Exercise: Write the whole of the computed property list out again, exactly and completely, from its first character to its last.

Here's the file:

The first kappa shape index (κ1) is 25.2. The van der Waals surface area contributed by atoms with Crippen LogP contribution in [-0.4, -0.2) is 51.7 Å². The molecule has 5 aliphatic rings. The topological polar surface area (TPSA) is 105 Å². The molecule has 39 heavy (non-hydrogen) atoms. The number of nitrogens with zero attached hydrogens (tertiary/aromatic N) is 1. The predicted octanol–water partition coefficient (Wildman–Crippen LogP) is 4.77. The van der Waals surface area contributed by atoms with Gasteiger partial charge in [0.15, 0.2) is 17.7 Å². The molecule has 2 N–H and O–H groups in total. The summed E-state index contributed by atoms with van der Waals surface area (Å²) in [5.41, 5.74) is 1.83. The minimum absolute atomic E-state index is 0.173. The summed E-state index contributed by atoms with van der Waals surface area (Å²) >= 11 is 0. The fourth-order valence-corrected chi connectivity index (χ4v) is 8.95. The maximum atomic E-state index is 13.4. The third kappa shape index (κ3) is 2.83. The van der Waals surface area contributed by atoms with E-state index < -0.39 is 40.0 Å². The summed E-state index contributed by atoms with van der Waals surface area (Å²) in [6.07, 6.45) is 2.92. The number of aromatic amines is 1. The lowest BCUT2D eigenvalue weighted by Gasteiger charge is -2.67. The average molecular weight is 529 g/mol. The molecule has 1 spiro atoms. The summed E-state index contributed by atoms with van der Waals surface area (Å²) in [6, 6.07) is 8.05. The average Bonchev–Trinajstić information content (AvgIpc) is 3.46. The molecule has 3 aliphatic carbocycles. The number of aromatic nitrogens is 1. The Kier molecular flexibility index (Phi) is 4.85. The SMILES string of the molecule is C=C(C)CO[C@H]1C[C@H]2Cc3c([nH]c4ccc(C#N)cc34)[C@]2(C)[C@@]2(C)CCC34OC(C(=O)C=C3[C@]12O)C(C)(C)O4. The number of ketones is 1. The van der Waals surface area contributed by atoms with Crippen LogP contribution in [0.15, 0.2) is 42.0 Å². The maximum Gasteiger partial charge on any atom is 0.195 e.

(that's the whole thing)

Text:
The first kappa shape index (κ1) is 25.2. The van der Waals surface area contributed by atoms with Crippen LogP contribution in [-0.4, -0.2) is 51.7 Å². The molecule has 5 aliphatic rings. The topological polar surface area (TPSA) is 105 Å². The molecule has 39 heavy (non-hydrogen) atoms. The number of nitrogens with zero attached hydrogens (tertiary/aromatic N) is 1. The predicted octanol–water partition coefficient (Wildman–Crippen LogP) is 4.77. The van der Waals surface area contributed by atoms with Gasteiger partial charge in [0.15, 0.2) is 17.7 Å². The molecule has 2 N–H and O–H groups in total. The summed E-state index contributed by atoms with van der Waals surface area (Å²) in [5.41, 5.74) is 1.83. The minimum absolute atomic E-state index is 0.173. The summed E-state index contributed by atoms with van der Waals surface area (Å²) >= 11 is 0. The fourth-order valence-corrected chi connectivity index (χ4v) is 8.95. The maximum atomic E-state index is 13.4. The third kappa shape index (κ3) is 2.83. The van der Waals surface area contributed by atoms with E-state index < -0.39 is 40.0 Å². The summed E-state index contributed by atoms with van der Waals surface area (Å²) in [6.07, 6.45) is 2.92. The number of aromatic amines is 1. The lowest BCUT2D eigenvalue weighted by Gasteiger charge is -2.67. The average molecular weight is 529 g/mol. The molecule has 1 spiro atoms. The summed E-state index contributed by atoms with van der Waals surface area (Å²) in [6, 6.07) is 8.05. The average Bonchev–Trinajstić information content (AvgIpc) is 3.46. The molecule has 3 aliphatic carbocycles. The number of aromatic nitrogens is 1. The Kier molecular flexibility index (Phi) is 4.85. The SMILES string of the molecule is C=C(C)CO[C@H]1C[C@H]2Cc3c([nH]c4ccc(C#N)cc34)[C@]2(C)[C@@]2(C)CCC34OC(C(=O)C=C3[C@]12O)C(C)(C)O4. The number of ketones is 1. The van der Waals surface area contributed by atoms with Crippen LogP contribution in [0.15, 0.2) is 42.0 Å². The maximum Gasteiger partial charge on any atom is 0.195 e.